It may shock some to know that power trio MxPx have been around for 28 years, making them older than Nirvana’s In Utero. The band have 10 albums, and we’d be surprised if they didn’t record at least 10 more, on their own terms, of course.
“Walking Bye” (1994)
MxPx’s debut album, Pokinatcha, was recorded and released before its members could legally procure cigarettes. Featuring 21 tracks, the three teenagers pulled no punches right from the start. “Walking Bye,” track 17 on the record, defines a true deep cut, and it’s quite the gem at just one minute and 48 seconds. The song starts with a drum count from Yuri Ruley, and a thumping bass soon joins the fold with a chaotic rhythm and melodic progression until the angry-as-fuck vocals come on in. And don’t even get us started on the perfect backup vocals in the chorus. Respect.
“Delores (My Girl Hates The IRA)” (1995)
In the age of Spotify and other DSPs, a bonus track has lost much of its luster. Still, this one from Teenage Politics deserves your attention, stat. The track opens at what sounds like the coolest party you weren’t invited to, and about one minute and seven seconds into the soirée, we hear the sound of a guitar courtesy of Tom Wisniewski that could cause even the most apathetic punk to pogo till eternity. At first glance, the song’s title could be a track by the Ramones, but once you listen, it could be no one other than the Bremerton boys.
Yup. Another track with a woman’s name as its title. But the band stepped up their game with this jewel (which is the second shortest song on the album) and the rest of the LP that truly put them on the map: Life In General. One could certainly make the case that this is the very first MxPx release where they found their footing, but one definitely cannot say the same as to why this song isn’t as revered as it should be. It’s time to go!
“The Downfall Of Western Civilization” (1998)
Christian rock and Bad Religion? Truly, this is the downfall of Western civilization! Legendary ex-Bad Religion and current Circle Jerks guitarist Greg Hetson plays a ripping guitar solo on this fantastic track from MxPx’s major-label debut, Slowly Going The Way Of The Buffalo. To this day, the record is still the band’s biggest-selling album despite receiving little to no radio airplay, so spin it now and start with track seven! What did you call yourself? What did you call me?
“Buildings Tumble” (2000)
While every track on the 15-song full-length The Ever Passing Moment could have been a radio single, “Buildings Tumble” certainly stands out from the pack of anthemic Elvis Costello-influenced jams. Waking up may be hard to do when no one loves you, but we’ve yet to hear an unkind word about MxPx or this record. And don’t even get us started on the catchiness and power of the song’s bridge.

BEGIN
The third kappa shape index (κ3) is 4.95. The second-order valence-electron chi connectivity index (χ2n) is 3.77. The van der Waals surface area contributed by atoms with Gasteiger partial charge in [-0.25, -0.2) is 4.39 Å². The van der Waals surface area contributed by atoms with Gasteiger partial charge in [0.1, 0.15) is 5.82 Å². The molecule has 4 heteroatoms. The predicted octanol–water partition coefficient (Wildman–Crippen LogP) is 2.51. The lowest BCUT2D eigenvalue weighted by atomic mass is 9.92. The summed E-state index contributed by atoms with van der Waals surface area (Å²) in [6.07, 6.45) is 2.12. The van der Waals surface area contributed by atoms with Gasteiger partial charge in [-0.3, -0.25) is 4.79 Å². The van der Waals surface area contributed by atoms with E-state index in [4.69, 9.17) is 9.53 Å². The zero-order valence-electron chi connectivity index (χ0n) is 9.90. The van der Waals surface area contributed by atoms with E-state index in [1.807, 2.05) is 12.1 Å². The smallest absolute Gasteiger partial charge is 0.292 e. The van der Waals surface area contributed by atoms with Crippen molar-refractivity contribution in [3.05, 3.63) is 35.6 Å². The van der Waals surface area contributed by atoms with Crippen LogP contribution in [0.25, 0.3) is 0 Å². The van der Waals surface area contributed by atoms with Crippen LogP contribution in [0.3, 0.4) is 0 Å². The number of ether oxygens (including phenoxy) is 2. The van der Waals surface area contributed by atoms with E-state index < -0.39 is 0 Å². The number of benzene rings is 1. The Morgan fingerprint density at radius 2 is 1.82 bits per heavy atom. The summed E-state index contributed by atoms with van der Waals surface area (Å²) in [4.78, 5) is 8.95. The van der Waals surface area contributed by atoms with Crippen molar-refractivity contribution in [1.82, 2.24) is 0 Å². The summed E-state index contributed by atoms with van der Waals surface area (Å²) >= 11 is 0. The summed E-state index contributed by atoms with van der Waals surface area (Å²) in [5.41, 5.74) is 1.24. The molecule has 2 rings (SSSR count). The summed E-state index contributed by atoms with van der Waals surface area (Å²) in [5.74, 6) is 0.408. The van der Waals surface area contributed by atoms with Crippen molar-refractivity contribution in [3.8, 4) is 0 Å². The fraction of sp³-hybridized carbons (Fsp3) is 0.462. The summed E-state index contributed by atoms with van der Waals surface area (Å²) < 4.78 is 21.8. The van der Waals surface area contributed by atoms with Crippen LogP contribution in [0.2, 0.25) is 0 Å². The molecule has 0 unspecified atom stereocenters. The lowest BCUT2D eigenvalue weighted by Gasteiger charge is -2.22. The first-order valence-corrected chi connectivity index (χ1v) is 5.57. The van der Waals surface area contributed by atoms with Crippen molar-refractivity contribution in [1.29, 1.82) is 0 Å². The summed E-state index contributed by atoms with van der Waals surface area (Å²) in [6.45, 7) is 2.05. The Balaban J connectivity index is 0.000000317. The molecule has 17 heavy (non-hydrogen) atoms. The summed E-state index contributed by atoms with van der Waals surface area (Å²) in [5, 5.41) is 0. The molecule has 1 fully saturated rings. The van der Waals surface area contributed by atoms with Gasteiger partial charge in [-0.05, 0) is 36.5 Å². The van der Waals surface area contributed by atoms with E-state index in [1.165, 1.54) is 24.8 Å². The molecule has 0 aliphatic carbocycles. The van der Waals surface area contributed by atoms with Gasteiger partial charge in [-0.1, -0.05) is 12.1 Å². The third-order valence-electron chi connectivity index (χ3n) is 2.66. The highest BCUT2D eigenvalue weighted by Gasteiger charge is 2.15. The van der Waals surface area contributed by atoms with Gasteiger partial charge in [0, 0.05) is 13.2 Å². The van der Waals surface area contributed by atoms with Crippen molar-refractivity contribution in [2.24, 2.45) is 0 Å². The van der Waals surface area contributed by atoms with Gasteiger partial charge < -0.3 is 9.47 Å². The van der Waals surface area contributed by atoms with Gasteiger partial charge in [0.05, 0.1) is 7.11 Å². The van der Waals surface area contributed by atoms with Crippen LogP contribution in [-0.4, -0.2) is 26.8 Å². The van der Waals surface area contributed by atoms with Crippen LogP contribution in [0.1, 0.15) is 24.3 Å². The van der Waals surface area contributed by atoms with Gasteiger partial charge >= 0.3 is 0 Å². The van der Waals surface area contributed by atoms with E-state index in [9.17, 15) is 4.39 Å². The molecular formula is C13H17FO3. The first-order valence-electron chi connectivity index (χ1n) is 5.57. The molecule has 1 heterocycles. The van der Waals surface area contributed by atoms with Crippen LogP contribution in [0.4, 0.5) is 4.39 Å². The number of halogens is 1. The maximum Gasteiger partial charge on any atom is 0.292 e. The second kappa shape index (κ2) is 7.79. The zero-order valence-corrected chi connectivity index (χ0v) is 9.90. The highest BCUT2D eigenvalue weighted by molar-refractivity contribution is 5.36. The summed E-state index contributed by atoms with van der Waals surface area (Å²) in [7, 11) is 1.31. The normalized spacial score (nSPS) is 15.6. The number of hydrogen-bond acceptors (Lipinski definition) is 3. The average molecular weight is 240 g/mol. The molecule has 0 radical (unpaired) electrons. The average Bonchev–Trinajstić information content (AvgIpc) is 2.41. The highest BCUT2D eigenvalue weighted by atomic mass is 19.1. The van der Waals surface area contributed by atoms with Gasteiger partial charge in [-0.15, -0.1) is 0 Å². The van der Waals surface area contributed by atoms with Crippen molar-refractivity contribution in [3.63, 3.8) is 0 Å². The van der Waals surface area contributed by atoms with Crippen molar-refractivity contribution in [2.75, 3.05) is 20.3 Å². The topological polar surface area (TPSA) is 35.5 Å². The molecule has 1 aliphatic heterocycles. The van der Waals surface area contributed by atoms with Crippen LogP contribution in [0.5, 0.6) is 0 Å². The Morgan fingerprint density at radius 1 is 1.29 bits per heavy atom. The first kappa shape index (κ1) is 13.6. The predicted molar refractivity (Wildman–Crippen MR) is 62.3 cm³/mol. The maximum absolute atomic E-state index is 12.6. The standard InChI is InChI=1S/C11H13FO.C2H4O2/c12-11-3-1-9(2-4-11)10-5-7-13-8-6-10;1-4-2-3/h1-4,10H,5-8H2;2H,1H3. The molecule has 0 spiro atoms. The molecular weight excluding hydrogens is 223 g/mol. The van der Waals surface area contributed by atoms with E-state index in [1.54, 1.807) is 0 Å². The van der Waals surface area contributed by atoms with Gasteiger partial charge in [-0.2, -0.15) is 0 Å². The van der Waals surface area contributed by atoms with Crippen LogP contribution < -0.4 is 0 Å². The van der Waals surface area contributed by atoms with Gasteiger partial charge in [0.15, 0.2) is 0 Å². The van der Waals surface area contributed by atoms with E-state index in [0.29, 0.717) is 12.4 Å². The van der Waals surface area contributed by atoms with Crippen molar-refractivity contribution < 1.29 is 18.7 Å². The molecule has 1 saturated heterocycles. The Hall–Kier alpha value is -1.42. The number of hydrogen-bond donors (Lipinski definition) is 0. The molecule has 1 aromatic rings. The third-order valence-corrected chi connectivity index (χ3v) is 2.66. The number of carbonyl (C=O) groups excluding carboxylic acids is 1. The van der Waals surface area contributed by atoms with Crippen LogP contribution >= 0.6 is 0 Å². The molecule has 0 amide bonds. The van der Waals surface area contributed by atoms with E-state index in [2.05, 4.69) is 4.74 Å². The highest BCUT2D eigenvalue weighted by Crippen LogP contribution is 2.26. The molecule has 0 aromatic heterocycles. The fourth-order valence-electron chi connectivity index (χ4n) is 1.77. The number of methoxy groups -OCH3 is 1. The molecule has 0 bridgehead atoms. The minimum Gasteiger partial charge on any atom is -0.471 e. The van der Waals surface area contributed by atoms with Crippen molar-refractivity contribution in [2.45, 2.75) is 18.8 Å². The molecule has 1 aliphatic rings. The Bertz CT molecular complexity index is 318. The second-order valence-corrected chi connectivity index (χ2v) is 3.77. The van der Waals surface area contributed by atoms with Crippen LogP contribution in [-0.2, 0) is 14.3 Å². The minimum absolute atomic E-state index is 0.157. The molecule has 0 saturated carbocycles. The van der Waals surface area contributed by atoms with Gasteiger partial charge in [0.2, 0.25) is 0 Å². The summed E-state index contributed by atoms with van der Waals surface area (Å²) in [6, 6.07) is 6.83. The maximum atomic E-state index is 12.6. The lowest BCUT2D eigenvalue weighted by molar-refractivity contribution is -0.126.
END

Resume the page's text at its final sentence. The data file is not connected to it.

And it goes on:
“Talk Of The Town” (2001)
On The Renaissance EP, a one-off EP for Fat Mike of NOFX’s Fat Wreck Chords, the band power through nine songs in an extremely quick fashion: It runs for just over 18 minutes, having each song average at two minutes. A crucial component of this EP is that it doesn’t have the gloss of their previous two major-label releases, and “Talk Of The Town” highlights said fact. No religion here, just plenty of rock. No one’s gonna tell the band what to do.
“Quit Your Life” (2003)
As awesome as MxPx are at fast punk rock, the three-piece’s less aggressive songs should get just as much respect. Fans of Mike Herrera’s solo work and his side project Tumbledown aren’t shocked in the slightest about a slow jam featuring his fantastic voice, but a casual MxPx listener may very well be. Their last major-label outing, Before Everything & After, highlights the best of both worlds, and “Quit Your Life” may be their most heartwarming love song.
“Cold Streets” (2005)
The act formerly known as Magnified Plaid returned to the indie world with their first and only SideOneDummy Records release, Panic, and the band were finally played on non-Christian rock radio with the minor hit “Heard That Sound.” But this section isn’t dedicated to “HTS”; it’s about the album’s next track, “Cold Streets,” one of the angrier and harder songs in MxPx’s esteemed catalog. The lead guitar line in the opening sets the tone for an act finally free from the shackles that a major label often provides. Cold streets!
“Best Of Times” (2012)
At a “lengthy” three minutes and 25 seconds, “Best Of Times,” the longest song on Plans Within Plans, packs an extreme nostalgia punch with a more-than-generous side of catchy. Fun fact: This is the first MxPx full-length to be released on the band’s own label, Rock City Recording Company, and their first album of original material in five years. While this record is oft underlooked when discussing the band, the song shouldn’t be by any stretch. Do you remember?
“Let’s Ride” (2018)
MxPx had a very successful Kickstarter campaign for their most recent self-titled album, proving that there was still an extremely large audience who cared a lot about their A-sides, B-sides, deep cuts and unreleased tracks. We’re sure that the support surprised even the band, as 4,030 people pledged financial support in the form of nearly $300,000. So let’s ride! It’s hard to picture MxPx as grown-ups, but this song paints an incredible picture of ’em getting older.